Gabe Newell has gone on record to explain why Half-Life 2 Episode 3 or Half Life 3 still haven't materialised, suggesting that it just hasn't been a priority for the company over the last few years. It's illuminating stuff, but explaining the 'how' is only half the story. Reading between the lines, we reckon that the reason for their reticence to deliver is likely due to a simple matter of potential reward... versus potential risk.
In fact, logic suggests that never releasing Half-Life 3 might be the smart play, at least from a business perspective. Even though we desperately want an announcement during their CES presentation.
First off: the official line. Speaking to the Washington Post, Newell outlined the reasoning behind Half-Life 3's current hiatus - suggesting that they had other more important concerns to work on. "When we started out we were a single-player video game company that could have been really successful just doing Half-Life sequel after Half-Life sequel, but we collectively said let’s try to make multiplayer games even though there’s never been a commercial successful multiplayer game.
“Then we tried to do Steam. There were a bunch of people internally who thought Steam was a really bad idea, but what they didn’t think was that they would tell the people who were working on Steam what to do with their time. They were like “that’s what you want to do with your time, that’s fine, but we’re going to spend our time working on Half-Life 2. We think you’re kind of wasting your time, but it’s your time to waste.”
“So, if somebody becomes the group manager of X, they’re going to really resist it when X is not what you want to do in the next round of games. You don’t want them to sort of burrow into that – you want them to recognize that being really good at Half-Life level design is not as nearly as valued as thinking of how to design social multi-player experiences. You’ve had them feel like they have an organization and title tied up to something when the key is to just continue to follow where the customers are leading.”
“We definitely in a sense have an army of customers who are always helping us stay honest…,” Newell concluded. “We’ve essentially crowd-sourced supervision of a lot of these decisions to our customers and it works way better than almost any other system we could design. They’re rabid, they’re passionate, and there are a lot of them.”
There certainly are, and we're among them. Braying loudly for some story resolution and some sweet Polaris action.
However, we can't help but wonder if there's a simpler reason why Half-Life 3 has taken so long... and may in fact never see the light of day. It all boils down to simple risk vs reward.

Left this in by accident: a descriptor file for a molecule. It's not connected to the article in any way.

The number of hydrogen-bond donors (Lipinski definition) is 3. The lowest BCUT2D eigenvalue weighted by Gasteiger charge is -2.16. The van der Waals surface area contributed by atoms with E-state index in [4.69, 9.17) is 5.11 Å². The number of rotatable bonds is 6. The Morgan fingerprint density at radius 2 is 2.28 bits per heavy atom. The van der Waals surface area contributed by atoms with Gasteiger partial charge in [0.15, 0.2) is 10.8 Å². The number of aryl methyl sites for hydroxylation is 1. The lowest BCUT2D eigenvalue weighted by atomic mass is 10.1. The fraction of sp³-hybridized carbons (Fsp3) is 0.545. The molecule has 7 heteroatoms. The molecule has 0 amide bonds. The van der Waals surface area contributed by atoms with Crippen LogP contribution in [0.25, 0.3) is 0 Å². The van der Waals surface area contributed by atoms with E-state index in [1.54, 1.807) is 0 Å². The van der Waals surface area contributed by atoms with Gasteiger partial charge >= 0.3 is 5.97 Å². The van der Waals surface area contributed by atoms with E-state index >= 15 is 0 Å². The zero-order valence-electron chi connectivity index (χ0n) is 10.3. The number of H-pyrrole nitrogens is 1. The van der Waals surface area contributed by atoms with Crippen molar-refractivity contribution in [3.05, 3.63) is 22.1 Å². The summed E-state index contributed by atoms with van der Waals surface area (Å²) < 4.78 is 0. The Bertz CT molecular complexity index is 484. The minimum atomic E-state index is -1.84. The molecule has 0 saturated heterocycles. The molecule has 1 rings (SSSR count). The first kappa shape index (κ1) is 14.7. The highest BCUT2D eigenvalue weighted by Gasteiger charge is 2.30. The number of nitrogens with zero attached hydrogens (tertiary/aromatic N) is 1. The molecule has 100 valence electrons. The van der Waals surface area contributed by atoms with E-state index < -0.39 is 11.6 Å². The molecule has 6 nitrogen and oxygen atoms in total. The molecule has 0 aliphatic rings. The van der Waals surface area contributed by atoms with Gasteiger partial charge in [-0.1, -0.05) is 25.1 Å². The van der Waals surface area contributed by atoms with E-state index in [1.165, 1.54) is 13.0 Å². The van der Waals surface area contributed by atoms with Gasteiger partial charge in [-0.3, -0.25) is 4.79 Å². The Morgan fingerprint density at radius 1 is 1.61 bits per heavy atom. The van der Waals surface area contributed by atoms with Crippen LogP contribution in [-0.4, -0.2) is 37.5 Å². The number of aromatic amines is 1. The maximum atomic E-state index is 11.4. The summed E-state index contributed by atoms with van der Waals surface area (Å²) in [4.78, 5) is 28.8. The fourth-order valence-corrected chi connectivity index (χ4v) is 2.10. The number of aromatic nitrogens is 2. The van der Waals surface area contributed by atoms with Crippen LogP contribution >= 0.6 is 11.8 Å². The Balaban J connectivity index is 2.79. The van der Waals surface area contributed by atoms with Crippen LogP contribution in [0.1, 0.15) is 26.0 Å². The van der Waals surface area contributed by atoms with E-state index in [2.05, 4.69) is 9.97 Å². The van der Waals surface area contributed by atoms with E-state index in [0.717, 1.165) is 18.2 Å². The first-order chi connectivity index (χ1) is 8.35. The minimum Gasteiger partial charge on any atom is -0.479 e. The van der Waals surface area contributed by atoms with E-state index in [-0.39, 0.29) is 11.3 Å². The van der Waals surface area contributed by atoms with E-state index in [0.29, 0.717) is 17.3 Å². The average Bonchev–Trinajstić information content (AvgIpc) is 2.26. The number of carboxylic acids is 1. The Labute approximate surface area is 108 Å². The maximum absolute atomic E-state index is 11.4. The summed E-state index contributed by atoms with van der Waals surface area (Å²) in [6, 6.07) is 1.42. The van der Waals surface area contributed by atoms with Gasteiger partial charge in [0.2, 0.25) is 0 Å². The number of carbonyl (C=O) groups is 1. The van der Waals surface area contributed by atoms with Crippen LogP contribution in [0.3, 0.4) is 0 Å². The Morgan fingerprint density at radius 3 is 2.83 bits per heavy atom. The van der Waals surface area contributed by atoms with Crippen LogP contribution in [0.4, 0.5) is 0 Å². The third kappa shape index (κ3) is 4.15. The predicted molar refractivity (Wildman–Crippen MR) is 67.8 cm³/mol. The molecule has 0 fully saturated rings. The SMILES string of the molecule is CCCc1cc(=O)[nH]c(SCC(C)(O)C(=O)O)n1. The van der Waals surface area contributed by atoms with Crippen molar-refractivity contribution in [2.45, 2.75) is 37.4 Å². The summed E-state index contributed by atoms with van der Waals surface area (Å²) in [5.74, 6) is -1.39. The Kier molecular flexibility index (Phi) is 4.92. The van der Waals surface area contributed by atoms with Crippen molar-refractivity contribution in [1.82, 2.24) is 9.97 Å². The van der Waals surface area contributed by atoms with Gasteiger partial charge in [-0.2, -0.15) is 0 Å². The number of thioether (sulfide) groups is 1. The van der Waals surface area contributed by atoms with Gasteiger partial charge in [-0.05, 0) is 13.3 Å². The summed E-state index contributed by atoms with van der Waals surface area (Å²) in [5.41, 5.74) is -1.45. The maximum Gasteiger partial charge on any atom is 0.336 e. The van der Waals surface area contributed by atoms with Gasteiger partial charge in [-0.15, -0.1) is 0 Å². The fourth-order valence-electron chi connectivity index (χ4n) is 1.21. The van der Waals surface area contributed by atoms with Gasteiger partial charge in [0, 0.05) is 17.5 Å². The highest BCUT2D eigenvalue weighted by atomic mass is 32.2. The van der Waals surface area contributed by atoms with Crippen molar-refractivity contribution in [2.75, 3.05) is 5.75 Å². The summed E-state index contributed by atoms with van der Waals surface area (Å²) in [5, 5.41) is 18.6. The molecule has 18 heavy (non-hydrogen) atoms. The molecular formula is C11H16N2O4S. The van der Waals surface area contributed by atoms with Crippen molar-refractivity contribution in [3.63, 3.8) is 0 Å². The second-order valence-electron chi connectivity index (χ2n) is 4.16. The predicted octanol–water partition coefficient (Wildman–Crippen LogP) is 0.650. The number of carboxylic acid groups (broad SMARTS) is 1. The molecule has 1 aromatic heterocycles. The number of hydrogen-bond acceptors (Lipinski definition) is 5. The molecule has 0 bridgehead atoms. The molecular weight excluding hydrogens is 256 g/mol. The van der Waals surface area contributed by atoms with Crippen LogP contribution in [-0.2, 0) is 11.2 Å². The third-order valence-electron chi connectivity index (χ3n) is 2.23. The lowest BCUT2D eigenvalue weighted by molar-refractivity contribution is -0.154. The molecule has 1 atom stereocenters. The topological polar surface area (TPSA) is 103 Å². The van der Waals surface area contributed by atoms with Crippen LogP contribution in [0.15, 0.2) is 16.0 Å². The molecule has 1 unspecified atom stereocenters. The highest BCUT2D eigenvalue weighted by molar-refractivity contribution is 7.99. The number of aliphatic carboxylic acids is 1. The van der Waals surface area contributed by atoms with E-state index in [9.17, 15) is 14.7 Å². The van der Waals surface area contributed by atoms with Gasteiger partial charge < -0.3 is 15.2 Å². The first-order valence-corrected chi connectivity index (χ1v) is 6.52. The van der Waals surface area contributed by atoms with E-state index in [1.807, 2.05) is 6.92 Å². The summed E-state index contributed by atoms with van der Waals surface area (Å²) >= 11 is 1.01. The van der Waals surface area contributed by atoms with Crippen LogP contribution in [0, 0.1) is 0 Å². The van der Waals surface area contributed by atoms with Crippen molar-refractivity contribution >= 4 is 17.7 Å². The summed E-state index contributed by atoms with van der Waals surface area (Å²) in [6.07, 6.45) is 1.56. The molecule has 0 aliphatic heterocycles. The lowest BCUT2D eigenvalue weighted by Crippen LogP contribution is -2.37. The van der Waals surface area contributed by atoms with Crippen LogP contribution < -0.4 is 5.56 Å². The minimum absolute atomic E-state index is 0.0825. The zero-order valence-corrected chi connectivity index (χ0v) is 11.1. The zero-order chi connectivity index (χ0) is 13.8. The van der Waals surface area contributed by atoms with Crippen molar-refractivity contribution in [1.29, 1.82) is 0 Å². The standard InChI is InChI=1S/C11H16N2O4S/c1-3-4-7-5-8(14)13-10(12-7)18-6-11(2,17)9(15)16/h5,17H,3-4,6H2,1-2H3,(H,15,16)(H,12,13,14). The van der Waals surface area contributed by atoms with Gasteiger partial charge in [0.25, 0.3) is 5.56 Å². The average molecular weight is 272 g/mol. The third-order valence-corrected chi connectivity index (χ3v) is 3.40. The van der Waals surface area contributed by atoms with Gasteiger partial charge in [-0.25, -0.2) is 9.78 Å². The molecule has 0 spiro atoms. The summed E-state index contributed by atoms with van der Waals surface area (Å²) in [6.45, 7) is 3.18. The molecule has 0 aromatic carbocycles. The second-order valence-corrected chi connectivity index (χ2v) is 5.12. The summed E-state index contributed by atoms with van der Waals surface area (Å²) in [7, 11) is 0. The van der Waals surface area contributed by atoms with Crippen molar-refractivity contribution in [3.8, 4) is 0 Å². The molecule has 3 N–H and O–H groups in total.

Of course, the obvious reward is money. Great heaped sackfuls of filthy lucre. Something that any company would like in abundance, but something Valve already has in near-infinite supply thanks to Steam. Beyond that, Half-Life 3 might convince a few more holdouts to sign up to Steam, which would arguably be useful since the Steam Machines and SteamOS are just around the corner.
So what about the potential downsides? Surely there couldn't be any risk to releasing Half-Life 3 whatsoever? Well... there is one. Disappointment.
Half-Life 3 will have its work cut out. It follows one of the most beloved shooters of all time, a game that many hail as perfect. It follows years of insane hype and demand. As such, it would have to be nothing short of perfect just to live up to our completely unrealistic expectations, both in terms of graphics, gameplay and the all-important storyline. All three will have to be peerless. This would already be a big ask, but the fact is that our hopes are so impossibly high that even a superb game would probably end up disillusioning a large and vocal proportion of the fanbase, and ding Valve's reputation in the process - not to mention that of the series.
Compared to just earning more money - something they already have pouring in by the bucketload - this potential pitfall is risky business. After all, Half-Life 3 is arguably more useful as something that might release down the line, a figurehead to keep us guessing and continually keeping Valve in the news as more 'leaks' and hoaxes emerge. The logical safe option is just to concentrate on other stuff. DotA 2, Left 4 Dead 3, hell, that Richochet sequel would be a laugh.
But you know what? Sod logic. Valve are known for flying in the face of conventional logic and smashing all expectations in the process. A strict DRM platform that we all love. A first-person puzzle platformer that works. Making Team Fortress 2 free and earning money from... hats. We still have high hopes for Half-Life 3, since taking the easy way out is absolutely not how Valve does business. Hopefully.
What do you want from Half-Life 3? Would you buy it? Or have you moved on and made your peace with the cliffhanger? Have your say in the comments!